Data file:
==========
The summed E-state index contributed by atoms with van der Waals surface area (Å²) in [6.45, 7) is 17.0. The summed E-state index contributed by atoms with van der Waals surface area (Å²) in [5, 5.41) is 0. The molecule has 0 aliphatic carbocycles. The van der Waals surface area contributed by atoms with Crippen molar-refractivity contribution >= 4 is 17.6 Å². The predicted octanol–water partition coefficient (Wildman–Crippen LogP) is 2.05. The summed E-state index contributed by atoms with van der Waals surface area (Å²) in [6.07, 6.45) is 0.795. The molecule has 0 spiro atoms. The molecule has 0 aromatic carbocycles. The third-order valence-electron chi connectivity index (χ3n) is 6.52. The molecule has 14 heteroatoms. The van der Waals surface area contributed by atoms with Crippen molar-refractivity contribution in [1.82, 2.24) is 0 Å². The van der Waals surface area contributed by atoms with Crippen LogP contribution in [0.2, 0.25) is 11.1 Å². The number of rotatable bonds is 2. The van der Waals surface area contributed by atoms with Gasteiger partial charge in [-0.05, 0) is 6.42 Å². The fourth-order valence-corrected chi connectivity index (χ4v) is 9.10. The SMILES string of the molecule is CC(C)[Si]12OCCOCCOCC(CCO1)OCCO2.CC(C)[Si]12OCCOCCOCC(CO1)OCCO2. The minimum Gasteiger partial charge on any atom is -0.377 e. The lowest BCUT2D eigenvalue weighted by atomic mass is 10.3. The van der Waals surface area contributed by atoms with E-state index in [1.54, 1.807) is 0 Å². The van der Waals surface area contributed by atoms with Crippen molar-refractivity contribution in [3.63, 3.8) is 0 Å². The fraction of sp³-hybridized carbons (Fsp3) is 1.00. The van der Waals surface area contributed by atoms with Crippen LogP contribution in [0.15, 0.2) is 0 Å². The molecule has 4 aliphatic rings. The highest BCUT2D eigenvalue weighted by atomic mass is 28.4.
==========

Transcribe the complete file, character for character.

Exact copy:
The summed E-state index contributed by atoms with van der Waals surface area (Å²) in [6.45, 7) is 17.0. The summed E-state index contributed by atoms with van der Waals surface area (Å²) in [5, 5.41) is 0. The molecule has 0 aliphatic carbocycles. The van der Waals surface area contributed by atoms with Crippen molar-refractivity contribution >= 4 is 17.6 Å². The predicted octanol–water partition coefficient (Wildman–Crippen LogP) is 2.05. The summed E-state index contributed by atoms with van der Waals surface area (Å²) in [6.07, 6.45) is 0.795. The molecule has 0 spiro atoms. The molecule has 0 aromatic carbocycles. The third-order valence-electron chi connectivity index (χ3n) is 6.52. The molecule has 14 heteroatoms. The van der Waals surface area contributed by atoms with Crippen molar-refractivity contribution in [1.82, 2.24) is 0 Å². The van der Waals surface area contributed by atoms with Crippen LogP contribution in [0.2, 0.25) is 11.1 Å². The number of rotatable bonds is 2. The van der Waals surface area contributed by atoms with Gasteiger partial charge in [-0.05, 0) is 6.42 Å². The fourth-order valence-corrected chi connectivity index (χ4v) is 9.10. The SMILES string of the molecule is CC(C)[Si]12OCCOCCOCC(CCO1)OCCO2.CC(C)[Si]12OCCOCCOCC(CO1)OCCO2. The minimum Gasteiger partial charge on any atom is -0.377 e. The lowest BCUT2D eigenvalue weighted by atomic mass is 10.3. The van der Waals surface area contributed by atoms with E-state index in [1.54, 1.807) is 0 Å². The van der Waals surface area contributed by atoms with Crippen molar-refractivity contribution in [3.63, 3.8) is 0 Å². The fraction of sp³-hybridized carbons (Fsp3) is 1.00. The van der Waals surface area contributed by atoms with Crippen LogP contribution in [0.15, 0.2) is 0 Å². The molecule has 4 aliphatic rings. The highest BCUT2D eigenvalue weighted by atomic mass is 28.4.